Donovan McNabb Is Too Cool for School

Donovan McNabb Is Too Cool for School

Ordinarily, I don't weigh in too heavy on our old friend Donovan anymore. As some readers have astutely pointed out, he's gone, out of our lives forever. However, this story from last week was a little too juicy to simply ignore, and just maybe serves as a glimpse into what's gone wrong for the former Eagles quarterback.

Per PFT, a talk radio show in D.C. citing unnamed sources claimed last Thursday that McNabb refused to wear a wristband with the plays on it, allegedly because he was afraid it would hurt his image. As incredibly ridiculous as that may sound (or not I guess), Donovan has yet to deny the story, and Rex Grossman has since all but confirmed it.

“Obviously Donovan didn’t like it.  He didn’t want to do it,” Grossman said.  “I’m not sure that was a major issue.  I’m not sure that was a big problem between him and the coaching staff.”
Wristbands are a fairly common device for quarterbacks. Through a little independent research, I noticed Mike Vick wearing one last season. So did Kevin Kolb. Hell, Tom Brady wears one. And while Donovan has not worn one for much of, or any of his NFL career, he certainly had them at Syracuse before the Eagles made him the second overall pick in the draft.

Whatever the reason is for not wearing one now, it's stupid. The wristband is only there to help, so there really is no excuse for making a big deal over it. If it's a way to show displeasure with the coaching staff, there are other ways he could demonstrate that. If it's about his image, well, I'm pretty sure his play this past year did enough damage in that department.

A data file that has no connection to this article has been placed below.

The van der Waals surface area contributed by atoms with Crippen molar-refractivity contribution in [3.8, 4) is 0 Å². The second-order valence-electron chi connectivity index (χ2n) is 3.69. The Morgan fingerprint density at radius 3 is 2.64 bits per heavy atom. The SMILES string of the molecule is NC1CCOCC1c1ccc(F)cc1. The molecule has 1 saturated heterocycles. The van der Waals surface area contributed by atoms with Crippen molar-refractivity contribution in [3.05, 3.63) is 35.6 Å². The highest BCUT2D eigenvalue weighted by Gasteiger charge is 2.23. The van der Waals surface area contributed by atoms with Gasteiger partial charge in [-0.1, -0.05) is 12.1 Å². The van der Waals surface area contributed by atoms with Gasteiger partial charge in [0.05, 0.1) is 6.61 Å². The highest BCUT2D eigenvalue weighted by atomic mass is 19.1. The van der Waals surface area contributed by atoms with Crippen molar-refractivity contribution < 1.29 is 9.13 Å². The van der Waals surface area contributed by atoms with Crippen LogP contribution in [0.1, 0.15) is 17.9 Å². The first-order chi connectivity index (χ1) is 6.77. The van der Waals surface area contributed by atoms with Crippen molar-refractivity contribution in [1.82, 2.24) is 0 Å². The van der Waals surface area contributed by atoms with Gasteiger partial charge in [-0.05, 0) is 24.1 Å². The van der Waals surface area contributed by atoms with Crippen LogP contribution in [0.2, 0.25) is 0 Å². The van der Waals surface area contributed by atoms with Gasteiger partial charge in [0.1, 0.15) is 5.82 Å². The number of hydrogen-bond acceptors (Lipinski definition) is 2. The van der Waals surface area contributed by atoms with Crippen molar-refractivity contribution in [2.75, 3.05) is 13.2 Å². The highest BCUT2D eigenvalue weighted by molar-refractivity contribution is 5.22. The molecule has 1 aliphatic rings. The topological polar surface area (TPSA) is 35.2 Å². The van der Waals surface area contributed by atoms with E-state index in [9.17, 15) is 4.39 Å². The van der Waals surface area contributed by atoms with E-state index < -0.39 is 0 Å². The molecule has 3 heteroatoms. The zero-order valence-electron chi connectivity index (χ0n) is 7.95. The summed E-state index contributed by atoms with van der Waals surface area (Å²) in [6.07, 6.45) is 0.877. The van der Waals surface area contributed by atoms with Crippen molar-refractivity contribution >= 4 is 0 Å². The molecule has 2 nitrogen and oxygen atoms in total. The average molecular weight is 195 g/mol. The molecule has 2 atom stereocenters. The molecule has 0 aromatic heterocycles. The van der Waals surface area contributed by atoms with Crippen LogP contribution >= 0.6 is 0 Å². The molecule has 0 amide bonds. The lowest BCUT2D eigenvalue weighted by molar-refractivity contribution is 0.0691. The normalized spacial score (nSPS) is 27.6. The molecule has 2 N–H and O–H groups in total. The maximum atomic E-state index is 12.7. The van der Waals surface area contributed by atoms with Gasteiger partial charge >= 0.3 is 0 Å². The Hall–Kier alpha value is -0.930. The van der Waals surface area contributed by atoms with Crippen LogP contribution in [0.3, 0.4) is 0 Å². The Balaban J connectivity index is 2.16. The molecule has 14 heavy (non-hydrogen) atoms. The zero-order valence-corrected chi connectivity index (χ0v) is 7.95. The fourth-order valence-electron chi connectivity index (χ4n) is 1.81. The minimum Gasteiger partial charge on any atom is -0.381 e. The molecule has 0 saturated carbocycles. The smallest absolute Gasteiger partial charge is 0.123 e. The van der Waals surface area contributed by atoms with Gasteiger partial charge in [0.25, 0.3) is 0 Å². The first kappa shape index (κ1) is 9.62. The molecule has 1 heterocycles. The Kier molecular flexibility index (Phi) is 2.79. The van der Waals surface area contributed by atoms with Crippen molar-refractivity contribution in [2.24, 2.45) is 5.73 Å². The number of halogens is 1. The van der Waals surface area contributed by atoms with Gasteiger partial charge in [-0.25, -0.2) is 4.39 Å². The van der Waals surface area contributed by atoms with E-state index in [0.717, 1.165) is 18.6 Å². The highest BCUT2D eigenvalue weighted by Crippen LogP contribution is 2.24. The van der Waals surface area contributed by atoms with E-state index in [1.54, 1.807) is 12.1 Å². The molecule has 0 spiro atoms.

And Donovan better get with the program soon, that is if he intends to play again in 2011. The idea has been floated that we may have seen the last of McNabb. He'll likely demand a contract that far exceeds his value at this stage of his career, which is one of a temporary solution under center. Forget image, he'll have to swallow his pride the next time he puts his name on the dotted line.

Even then, the fact of the matter is once he gets to Minnesota, or wherever the coaches want to bring their franchise QB along slowly, the expectation would likely be--get ready for it--he wear a friggin wristband. McNabb is not the offensive wizard he seems to think he is, and with a shortened off-season to get up to speed in another new offense, the wristband may become a necessity.

Honestly, I never thought I'd feel this way, but thankfully he's not our problem anymore. McNabb was a very good quarterback here for a long time, and he helped carry this fanbase to some awesome highs. Nobody is dismissing his accomplishments.

What's sadly become apparent though, and more than ever since his departure, is this attitude as if he feels he's better than he really is. But Donovan McNabb is not above being traded, not above ending his career as a journeyman, and he's not above wearing a damn wrist band. At least he shouldn't be if he wants to still be taken seriously.

>> Report: McNabb refused to wear a wristband with plays [PFT]
>> Grossman says, what else, he should be starter [Washington Examiner]
>> Mosher: All signs pointing to end of McNabb's career [News Journal]

Doug Pederson: Dak Prescott knew he didn't have to win by himself

Doug Pederson: Dak Prescott knew he didn't have to win by himself

For the most part, Carson Wentz had a pretty successful rookie season. 

Sure, the Eagles finished with a 7-9 record, but Wentz did enough to continue the franchise's belief that he is indeed the quarterback of the future. 

Another guy in Dallas did the same thing with the Cowboys. Actually, Dak Prescott had an even more impressive rookie season, leading the Cowboys to 13 wins, while winning the Offensive Rookie of the Year award.